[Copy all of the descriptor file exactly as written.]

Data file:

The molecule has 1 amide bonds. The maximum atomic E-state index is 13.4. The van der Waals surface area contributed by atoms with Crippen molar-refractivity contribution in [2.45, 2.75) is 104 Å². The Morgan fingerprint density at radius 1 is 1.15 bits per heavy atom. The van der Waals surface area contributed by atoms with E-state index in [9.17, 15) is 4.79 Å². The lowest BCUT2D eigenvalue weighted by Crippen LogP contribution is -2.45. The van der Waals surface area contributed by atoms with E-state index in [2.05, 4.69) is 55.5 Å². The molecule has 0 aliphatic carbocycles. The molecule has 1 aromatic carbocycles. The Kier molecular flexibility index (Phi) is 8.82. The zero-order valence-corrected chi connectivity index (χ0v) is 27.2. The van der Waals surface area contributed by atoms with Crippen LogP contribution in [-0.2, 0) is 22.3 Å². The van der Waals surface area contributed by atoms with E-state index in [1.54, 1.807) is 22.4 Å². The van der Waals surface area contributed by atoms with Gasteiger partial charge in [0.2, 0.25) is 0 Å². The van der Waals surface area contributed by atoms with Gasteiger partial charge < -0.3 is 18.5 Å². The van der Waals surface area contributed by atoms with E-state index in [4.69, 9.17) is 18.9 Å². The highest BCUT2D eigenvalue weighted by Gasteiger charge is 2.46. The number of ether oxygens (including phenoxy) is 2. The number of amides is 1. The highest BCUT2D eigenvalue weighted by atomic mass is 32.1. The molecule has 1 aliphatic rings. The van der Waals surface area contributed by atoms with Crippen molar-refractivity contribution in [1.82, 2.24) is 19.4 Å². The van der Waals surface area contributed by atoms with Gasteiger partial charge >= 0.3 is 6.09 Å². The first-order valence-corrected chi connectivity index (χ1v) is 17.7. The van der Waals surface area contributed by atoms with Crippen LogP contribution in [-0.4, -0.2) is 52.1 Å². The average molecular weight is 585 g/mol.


The molecule has 1 amide bonds. The maximum atomic E-state index is 13.4. The van der Waals surface area contributed by atoms with Crippen molar-refractivity contribution in [2.45, 2.75) is 104 Å². The Morgan fingerprint density at radius 1 is 1.15 bits per heavy atom. The van der Waals surface area contributed by atoms with E-state index in [9.17, 15) is 4.79 Å². The lowest BCUT2D eigenvalue weighted by Crippen LogP contribution is -2.45. The van der Waals surface area contributed by atoms with E-state index in [2.05, 4.69) is 55.5 Å². The molecule has 0 aliphatic carbocycles. The molecule has 1 aromatic carbocycles. The Kier molecular flexibility index (Phi) is 8.82. The zero-order valence-corrected chi connectivity index (χ0v) is 27.2. The van der Waals surface area contributed by atoms with Crippen LogP contribution in [-0.2, 0) is 22.3 Å². The van der Waals surface area contributed by atoms with E-state index in [1.54, 1.807) is 22.4 Å². The van der Waals surface area contributed by atoms with Gasteiger partial charge in [0.2, 0.25) is 0 Å². The van der Waals surface area contributed by atoms with Gasteiger partial charge < -0.3 is 18.5 Å². The van der Waals surface area contributed by atoms with E-state index in [4.69, 9.17) is 18.9 Å². The highest BCUT2D eigenvalue weighted by Gasteiger charge is 2.46. The number of ether oxygens (including phenoxy) is 2. The number of amides is 1. The highest BCUT2D eigenvalue weighted by atomic mass is 32.1. The molecule has 1 aliphatic rings. The van der Waals surface area contributed by atoms with Crippen molar-refractivity contribution in [1.82, 2.24) is 19.4 Å². The van der Waals surface area contributed by atoms with Gasteiger partial charge >= 0.3 is 6.09 Å². The first-order valence-corrected chi connectivity index (χ1v) is 17.7. The van der Waals surface area contributed by atoms with Crippen LogP contribution in [-0.4, -0.2) is 52.1 Å². The average molecular weight is 585 g/mol.